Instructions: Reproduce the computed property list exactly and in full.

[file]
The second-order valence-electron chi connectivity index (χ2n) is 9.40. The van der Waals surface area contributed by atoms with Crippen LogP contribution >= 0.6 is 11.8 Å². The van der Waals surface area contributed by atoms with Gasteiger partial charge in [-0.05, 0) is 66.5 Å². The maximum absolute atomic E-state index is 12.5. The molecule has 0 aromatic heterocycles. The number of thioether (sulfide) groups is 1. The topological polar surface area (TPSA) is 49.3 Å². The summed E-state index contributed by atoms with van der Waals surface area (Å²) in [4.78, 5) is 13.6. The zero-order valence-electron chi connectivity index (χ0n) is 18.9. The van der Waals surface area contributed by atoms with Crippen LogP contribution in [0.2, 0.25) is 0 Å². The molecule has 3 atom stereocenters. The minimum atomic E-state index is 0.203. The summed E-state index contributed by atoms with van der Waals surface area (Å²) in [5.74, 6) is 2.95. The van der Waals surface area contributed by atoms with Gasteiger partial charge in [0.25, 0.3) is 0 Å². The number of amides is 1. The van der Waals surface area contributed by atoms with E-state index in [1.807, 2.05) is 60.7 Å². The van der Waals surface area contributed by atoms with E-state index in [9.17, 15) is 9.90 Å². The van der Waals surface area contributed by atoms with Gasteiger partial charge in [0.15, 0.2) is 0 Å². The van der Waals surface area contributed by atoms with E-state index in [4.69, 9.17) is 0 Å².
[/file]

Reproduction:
The second-order valence-electron chi connectivity index (χ2n) is 9.40. The van der Waals surface area contributed by atoms with Crippen LogP contribution >= 0.6 is 11.8 Å². The van der Waals surface area contributed by atoms with Gasteiger partial charge in [-0.05, 0) is 66.5 Å². The maximum absolute atomic E-state index is 12.5. The molecule has 0 aromatic heterocycles. The number of thioether (sulfide) groups is 1. The topological polar surface area (TPSA) is 49.3 Å². The summed E-state index contributed by atoms with van der Waals surface area (Å²) in [4.78, 5) is 13.6. The zero-order valence-electron chi connectivity index (χ0n) is 18.9. The van der Waals surface area contributed by atoms with Crippen LogP contribution in [0.2, 0.25) is 0 Å². The molecule has 3 atom stereocenters. The minimum atomic E-state index is 0.203. The summed E-state index contributed by atoms with van der Waals surface area (Å²) in [5.74, 6) is 2.95. The van der Waals surface area contributed by atoms with Gasteiger partial charge in [0.25, 0.3) is 0 Å². The number of amides is 1. The van der Waals surface area contributed by atoms with E-state index in [1.807, 2.05) is 60.7 Å². The van der Waals surface area contributed by atoms with E-state index in [9.17, 15) is 9.90 Å². The van der Waals surface area contributed by atoms with Gasteiger partial charge in [0.15, 0.2) is 0 Å². The van der Waals surface area contributed by atoms with E-state index in [4.69, 9.17) is 0 Å².